The 80 Lower industry has raised many eyebrows since its inception. Particularly due to the fact that serial numbers, are not legally required (except for California) to have a serial number. There are some cases where an AR 80 lower might need one, We will get into that later in the article. But for now here is a brief history of the serial number on Firearms.
Serial Numbers Back then
Before the Gun Control Act of 1968, firearms did not legally require serial numbers. Manufacturers however, were known to serialize the different parts of any of their firearms for internal uses. Keeping track of so many parts would have been hectic if not for the use of serial numbers.
However, when 1968 came, serial numbers became mandatory for all firearms, being sold or purchased. This shift made the purchase and ownership of firearms more difficult for law abiding consumers.
So, Serial numbers have existed for a while, mainly as a way for manufacturers to match interchangeable parts, and give some identity to the firearms they created.
What’s it Like Today?
Now though, the 80 lower industry has given some freedom back to the AR consumer. Serial numbers are not legally required with these firearms, as ATF regulations require the lower receiver to be at least 80% complete in order to be legally classified as a working firearm.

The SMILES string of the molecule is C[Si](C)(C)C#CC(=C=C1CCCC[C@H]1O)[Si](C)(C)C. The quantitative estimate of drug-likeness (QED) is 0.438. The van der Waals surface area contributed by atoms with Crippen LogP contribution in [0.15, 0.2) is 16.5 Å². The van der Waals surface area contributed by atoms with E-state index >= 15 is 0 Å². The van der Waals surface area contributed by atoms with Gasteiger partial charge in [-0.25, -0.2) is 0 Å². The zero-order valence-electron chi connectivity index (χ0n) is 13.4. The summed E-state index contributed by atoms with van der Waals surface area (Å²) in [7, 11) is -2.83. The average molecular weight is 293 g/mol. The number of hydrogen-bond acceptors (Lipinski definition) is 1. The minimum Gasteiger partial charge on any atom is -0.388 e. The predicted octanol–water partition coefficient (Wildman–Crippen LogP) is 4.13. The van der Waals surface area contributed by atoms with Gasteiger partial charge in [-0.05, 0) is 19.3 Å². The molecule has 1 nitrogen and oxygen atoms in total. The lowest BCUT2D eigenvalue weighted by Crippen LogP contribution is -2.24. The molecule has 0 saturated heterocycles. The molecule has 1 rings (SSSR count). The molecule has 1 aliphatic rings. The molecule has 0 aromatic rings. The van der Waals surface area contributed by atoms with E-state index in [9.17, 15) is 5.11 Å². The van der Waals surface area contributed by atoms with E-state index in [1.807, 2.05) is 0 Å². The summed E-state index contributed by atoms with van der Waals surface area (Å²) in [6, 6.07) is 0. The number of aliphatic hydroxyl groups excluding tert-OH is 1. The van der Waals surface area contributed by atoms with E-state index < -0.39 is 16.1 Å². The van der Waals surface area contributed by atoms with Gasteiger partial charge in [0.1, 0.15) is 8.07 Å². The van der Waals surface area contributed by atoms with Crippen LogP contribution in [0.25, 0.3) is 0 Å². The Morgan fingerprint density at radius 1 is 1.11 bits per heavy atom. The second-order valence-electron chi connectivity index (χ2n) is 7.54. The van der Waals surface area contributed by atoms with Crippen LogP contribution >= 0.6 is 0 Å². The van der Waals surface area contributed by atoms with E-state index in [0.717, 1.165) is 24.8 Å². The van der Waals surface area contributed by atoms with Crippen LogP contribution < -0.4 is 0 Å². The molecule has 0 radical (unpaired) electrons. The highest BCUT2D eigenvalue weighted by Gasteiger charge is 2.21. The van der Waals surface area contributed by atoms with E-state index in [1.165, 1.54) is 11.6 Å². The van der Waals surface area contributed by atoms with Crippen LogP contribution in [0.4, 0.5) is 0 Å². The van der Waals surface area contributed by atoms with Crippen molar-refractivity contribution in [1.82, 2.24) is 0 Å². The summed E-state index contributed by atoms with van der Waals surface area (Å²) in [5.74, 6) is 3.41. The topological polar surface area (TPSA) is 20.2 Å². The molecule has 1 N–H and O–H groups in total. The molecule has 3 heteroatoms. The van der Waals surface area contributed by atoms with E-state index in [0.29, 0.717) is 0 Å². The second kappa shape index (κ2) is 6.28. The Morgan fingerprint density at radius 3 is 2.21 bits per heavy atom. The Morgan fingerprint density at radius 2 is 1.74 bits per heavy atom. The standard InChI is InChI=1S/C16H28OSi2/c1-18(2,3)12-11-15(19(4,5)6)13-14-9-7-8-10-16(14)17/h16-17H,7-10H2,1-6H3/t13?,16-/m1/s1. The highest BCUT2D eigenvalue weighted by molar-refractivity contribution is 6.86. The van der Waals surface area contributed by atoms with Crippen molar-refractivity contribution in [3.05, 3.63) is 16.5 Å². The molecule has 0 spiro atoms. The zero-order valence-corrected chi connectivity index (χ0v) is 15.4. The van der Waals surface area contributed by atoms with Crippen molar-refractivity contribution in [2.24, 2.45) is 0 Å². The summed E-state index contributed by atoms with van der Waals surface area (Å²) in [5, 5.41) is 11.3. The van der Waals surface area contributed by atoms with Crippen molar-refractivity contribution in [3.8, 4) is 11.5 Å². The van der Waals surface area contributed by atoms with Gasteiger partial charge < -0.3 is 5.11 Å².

However, the rules are not as simple as that. If the 80 lower you have built uses destructive rounds, or is fully automatic, then it will need to be registered with a serial number. However, in normal cases, the owner can choose if he or she wants a serial number, right down to the numbers on it as well.
Here at Ormond Arms, we want our customers in the know of all things firearm. In line with this desire, we do our best to post helpful information and guides to make sure our customers produce efficient AR 80 lowers, in the safest way. Visit our blog and our shop for the best in AR 80 lower parts and kits!